Why Rivertown Brewing Frustrates Me So Much

This piece is written by me and reflects my own opinions and not that of Queen City Drinks as a whole or its other authors. – J

I’m going to just go ahead and get this out. Rivertown Brewing is so frustratingly inconsistent with their offerings and it’s strange to me that there has been no pushback whatsoever from the beer community. I’m going to air some grievances and give a little of my own pushback and then explain why these issues are so darn frustrating to me outside of the issues themselves.

1. Pestilence: The bottled version of this beer should never have been released to the shelves for sale. When reviews attribute olfactory qualities such as “candied walnut, blue cheese, and vomit”, “stinky cheese and fatty yogurt”, and “funk [that] is stomach-churning”, there is something seriously, seriously wrong with the finished product. I opened one of these bottles (of the four I bought) a couple months months ago, hoping my bottle would be different, and it went down the drain. The taste isn’t bad, but I’m not of the school that I should have to plug my nose while drinking a beer. I’ve heard from many people who had this on draft that it did not exhibit these problematic features. Since they’re people whose palates I generally trust, there obviously was a bottling issue. I have no idea what I’m going to do with my other three bottles, but I’m not looking forward to drinking them.

2. Sour Cherry Porter: This beer I was very much looking forward to. Coming hot off of 2010 (stellar) and 2011 (good) Rivertown Lambics, I was ready for more of their sours. I picked up a bottle from The Party Source, where it is, to my knowledge, exclusively sold. Got it home, cracked it open and poured a completely uncarbonated beer into my glass. I tasted a sip just to confirm and though quite tasty, there was not a speck of carbonation. Danny Gold was gracious enough to swap out my bottle which I opened yesterday and, to my sadness, poured another completely uncarbonated glass of beer. I’m sure I’ll be able to swap this out for  another bottle, but at this point I’d frankly just like to stop wasting my time and get a refund on the not-insubstantial $13 I paid for a single, flat bottle of beer.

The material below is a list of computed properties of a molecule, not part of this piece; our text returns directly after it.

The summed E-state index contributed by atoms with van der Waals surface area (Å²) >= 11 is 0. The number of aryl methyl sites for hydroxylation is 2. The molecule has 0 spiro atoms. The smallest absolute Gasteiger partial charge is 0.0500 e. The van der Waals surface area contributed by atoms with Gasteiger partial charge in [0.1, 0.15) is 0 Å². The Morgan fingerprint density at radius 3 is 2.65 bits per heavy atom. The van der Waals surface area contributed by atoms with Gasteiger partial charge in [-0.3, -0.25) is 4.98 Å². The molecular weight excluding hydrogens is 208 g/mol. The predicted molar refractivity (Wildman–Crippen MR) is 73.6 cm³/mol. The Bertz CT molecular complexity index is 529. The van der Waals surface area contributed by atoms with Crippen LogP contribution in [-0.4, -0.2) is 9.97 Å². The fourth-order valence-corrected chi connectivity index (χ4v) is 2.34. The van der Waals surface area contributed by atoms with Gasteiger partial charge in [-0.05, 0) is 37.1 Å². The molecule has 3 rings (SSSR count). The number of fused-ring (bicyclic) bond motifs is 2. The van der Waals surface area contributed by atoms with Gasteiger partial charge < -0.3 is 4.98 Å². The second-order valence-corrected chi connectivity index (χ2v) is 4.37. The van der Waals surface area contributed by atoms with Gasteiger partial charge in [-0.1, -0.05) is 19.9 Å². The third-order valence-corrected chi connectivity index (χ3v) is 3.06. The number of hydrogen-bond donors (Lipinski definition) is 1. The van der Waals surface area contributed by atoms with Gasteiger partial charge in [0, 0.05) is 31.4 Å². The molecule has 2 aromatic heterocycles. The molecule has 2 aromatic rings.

3. Uncommunicative-ness: One of my favorite things I enjoy about local businesses is being able to interact with their owners and managers. That goes double for local breweries. Mt. Carmel, Blank Slate, and Listermann/Triple Digit (not so much Moerlein) do a great job of interacting with their customers, answering questions and the like.  Rivertown seems to use social media (Twitter/Facebook is what I’m speaking of here), when they actually use it, as a one-way tool. I’m not sure who is running their accounts, but I have a much, much better success rate in getting a response when contacting Jason Roeper directly than when contacting the Rivertown accounts. Social media, for successful businesses, is not just a platform for free advertising, but a way to engage your current and potential customers.

Now, why did I even take the time to write this post? Frustration over wasting money? Yes, partially, but only very, very partially. $20 isn’t a lot to waste in the grand scheme of things. I’m writing this because Rivertown has the potential to do a lot better than this. They have made some amazing stuff (there’s a reason Beer Advocate rated their Lambic a perfect 100 score) and their normal lineup while not amazing, is solid (outside of the weird fake vanilla-tasting Roebling bottles). They have one of the most creative and talented head brewers in the Cincinnati-area and they are one of the few local breweries who are doing really, really fun, out there stuff. While their highs are high, there lows, as can be seen above, are still quite low.